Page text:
Calibrating quantitative measurements of HIV DNA using digital PCR

Eloise Busby 1, Alexandra Whale1, R. Bridget Ferns 2, Paul R. Grant3, Gary Morley1, Jonathan Campbell1, Carole Foy1, Eleni Nastouli3,4, Jim Huggett1,5, Jeremy A. Garson 2,6
1 Molecular and Cell Biology Team, LGC, Teddington, UK
2 Department of Infection, Division of Infection and Immunity, University College London, London, UK
3 Department of Clinical Virology, University College London Hospital NHS Foundation Trust, and the UCL/UCLH NIHR Biomedical Research Centre, London, UK
4 Department of Population Policy and Practice, UCL GOS Institute of Child Health, London, UK
5 School of Biosciences & Medicine, Faculty of Health & Medical Science, University of Surrey, Guildford GU2 7XH, UK
6 National Transfusion Microbiology Laboratories, NHS Blood and Transplant, Colindale, London, UK 

Quantification of HIV DNA associated with the viral reservoir is increasingly used in research as a tool to study latent disease. Such a target could potentially be used clinically to assist moni- toring of disease progression or decline as it has been reported to correlate with viral outgrowth, and could serve as a biomarker for monitoring chronic infection. In addition to measurement of RNA viral load, qPCR is used as the method of choice for quantification of HIV DNA. Results are normalised to a human genomic target and reported as HIV DNA copies per 1,000,000 cells. When per- forming qPCR this is commonly achieved by calibrating against the 8E5 cell line reported to contain one stably integrated HIV genome per cell. In this study we used dPCR to investigate the stability of the HIV genome in the 8E5 cell line and demonstrated how accurate value assignment of this calibrator impacts upon qPCR measurement of HIV DNA. DNA from three separate sources of 8E5 cells, which included serially passaged fresh cells, was analysed using two droplet-based dPCR platforms. We identified genetic instability in the 8E5 cell line, which supports very recent find- ings of other researchers, and resulted in HIV DNA quantification in patient samples varying by a factor of ∼50. dPCR value assign- ment of the calibrators removed this error. Appropriately calibrated quantitative methods afford greater accuracy and measurement harmonisation when using qPCR to measure a specific sequence. We show here that dPCR is a method that can effectively be used to quantify calibration materials for this purpose.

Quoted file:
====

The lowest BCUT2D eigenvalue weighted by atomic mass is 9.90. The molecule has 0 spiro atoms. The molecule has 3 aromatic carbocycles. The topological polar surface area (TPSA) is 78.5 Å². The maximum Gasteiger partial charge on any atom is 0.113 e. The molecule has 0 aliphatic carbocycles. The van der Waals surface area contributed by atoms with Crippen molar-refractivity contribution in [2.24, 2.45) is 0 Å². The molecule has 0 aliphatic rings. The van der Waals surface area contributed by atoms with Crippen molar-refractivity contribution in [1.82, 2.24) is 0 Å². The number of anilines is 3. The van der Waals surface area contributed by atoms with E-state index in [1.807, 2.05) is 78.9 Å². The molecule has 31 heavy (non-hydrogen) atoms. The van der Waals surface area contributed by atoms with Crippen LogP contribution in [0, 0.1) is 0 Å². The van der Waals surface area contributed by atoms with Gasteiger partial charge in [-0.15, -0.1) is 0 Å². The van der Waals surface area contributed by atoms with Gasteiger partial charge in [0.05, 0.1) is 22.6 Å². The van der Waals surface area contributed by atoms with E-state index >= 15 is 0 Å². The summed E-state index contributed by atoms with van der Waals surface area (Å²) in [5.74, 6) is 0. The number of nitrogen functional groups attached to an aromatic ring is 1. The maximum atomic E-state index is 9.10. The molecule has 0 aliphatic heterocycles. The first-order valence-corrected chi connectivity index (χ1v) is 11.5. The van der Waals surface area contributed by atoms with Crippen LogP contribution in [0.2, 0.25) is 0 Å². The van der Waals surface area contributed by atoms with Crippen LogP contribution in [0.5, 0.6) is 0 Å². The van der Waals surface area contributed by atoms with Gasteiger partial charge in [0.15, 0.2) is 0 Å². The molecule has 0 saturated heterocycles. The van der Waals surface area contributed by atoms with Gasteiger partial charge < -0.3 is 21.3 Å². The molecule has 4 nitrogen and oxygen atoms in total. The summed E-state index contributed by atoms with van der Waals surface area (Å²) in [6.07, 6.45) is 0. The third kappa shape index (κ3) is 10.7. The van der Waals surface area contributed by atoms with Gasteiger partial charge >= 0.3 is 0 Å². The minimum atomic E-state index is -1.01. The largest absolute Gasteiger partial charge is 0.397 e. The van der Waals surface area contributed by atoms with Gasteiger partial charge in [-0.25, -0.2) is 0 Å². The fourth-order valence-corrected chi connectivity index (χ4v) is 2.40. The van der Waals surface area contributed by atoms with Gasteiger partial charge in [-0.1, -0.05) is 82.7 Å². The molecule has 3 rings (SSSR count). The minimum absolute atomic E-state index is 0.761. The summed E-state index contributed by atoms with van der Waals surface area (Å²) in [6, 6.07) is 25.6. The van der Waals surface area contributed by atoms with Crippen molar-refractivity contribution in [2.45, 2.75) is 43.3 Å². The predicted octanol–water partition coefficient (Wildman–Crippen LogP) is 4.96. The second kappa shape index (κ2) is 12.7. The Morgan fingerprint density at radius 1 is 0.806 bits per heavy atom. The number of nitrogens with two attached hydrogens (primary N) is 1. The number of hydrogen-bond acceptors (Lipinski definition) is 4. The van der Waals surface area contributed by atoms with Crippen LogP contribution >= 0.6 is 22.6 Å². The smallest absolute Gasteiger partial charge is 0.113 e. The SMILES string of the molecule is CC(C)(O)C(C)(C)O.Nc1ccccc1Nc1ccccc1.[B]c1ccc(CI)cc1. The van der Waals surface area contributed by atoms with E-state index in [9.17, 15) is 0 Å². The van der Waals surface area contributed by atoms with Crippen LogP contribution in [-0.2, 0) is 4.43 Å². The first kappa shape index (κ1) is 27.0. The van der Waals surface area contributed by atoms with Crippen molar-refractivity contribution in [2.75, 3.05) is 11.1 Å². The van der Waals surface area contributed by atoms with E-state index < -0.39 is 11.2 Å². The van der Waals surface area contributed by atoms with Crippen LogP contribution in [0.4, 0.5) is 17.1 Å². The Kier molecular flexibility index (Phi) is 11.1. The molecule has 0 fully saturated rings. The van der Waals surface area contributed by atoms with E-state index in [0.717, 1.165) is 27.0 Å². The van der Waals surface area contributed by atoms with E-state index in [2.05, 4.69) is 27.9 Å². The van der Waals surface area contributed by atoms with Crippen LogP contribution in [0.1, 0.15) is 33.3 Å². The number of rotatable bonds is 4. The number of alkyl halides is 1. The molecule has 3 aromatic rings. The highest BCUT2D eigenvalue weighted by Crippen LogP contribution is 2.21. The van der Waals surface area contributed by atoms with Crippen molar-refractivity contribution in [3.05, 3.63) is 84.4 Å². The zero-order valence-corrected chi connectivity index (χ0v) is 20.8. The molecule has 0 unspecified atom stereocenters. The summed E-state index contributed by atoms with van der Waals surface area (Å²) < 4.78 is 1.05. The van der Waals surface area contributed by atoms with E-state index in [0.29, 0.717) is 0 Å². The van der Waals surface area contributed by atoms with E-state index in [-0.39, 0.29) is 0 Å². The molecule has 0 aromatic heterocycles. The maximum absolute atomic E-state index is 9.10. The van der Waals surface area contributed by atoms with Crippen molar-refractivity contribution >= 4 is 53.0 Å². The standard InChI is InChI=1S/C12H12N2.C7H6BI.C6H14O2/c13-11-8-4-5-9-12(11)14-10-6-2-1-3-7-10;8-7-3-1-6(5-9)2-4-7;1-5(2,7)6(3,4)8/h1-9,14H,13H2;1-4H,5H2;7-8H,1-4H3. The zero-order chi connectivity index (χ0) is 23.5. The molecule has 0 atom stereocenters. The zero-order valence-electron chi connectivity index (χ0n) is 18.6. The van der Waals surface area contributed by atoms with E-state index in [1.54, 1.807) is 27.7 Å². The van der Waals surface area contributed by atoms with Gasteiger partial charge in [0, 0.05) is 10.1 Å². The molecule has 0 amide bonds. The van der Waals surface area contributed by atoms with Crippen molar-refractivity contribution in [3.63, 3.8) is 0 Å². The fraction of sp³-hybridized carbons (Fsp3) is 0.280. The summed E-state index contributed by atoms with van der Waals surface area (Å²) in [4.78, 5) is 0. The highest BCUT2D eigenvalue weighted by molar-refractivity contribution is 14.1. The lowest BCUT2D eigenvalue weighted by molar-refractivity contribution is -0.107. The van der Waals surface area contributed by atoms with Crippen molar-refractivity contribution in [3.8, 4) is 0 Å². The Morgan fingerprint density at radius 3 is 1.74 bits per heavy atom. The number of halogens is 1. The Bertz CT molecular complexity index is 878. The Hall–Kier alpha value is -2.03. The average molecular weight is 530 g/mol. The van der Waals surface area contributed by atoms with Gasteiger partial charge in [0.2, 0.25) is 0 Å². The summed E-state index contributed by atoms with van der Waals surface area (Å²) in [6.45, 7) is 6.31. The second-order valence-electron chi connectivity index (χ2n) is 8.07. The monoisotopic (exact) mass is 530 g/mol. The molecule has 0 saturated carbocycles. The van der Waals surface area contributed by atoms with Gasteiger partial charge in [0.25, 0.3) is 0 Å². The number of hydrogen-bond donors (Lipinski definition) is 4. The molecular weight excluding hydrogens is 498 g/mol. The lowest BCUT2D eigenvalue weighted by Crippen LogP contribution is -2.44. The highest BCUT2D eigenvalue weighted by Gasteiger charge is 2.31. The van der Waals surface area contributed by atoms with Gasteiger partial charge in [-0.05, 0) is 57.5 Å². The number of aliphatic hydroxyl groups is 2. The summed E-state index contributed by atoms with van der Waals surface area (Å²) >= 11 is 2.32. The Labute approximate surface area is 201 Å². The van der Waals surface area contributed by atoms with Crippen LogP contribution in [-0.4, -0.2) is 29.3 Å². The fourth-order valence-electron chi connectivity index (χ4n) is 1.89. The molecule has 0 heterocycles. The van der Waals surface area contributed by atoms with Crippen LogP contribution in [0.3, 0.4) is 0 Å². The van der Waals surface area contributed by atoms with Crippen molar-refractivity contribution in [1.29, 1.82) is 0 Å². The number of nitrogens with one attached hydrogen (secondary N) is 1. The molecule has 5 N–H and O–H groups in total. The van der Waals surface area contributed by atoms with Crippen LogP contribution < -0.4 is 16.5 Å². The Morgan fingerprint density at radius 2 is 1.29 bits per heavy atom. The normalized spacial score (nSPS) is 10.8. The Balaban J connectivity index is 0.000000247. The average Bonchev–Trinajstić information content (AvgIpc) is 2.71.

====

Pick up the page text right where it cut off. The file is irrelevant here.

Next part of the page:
Back to dPCR 1
Bookmark the permalink.

Comments are closed.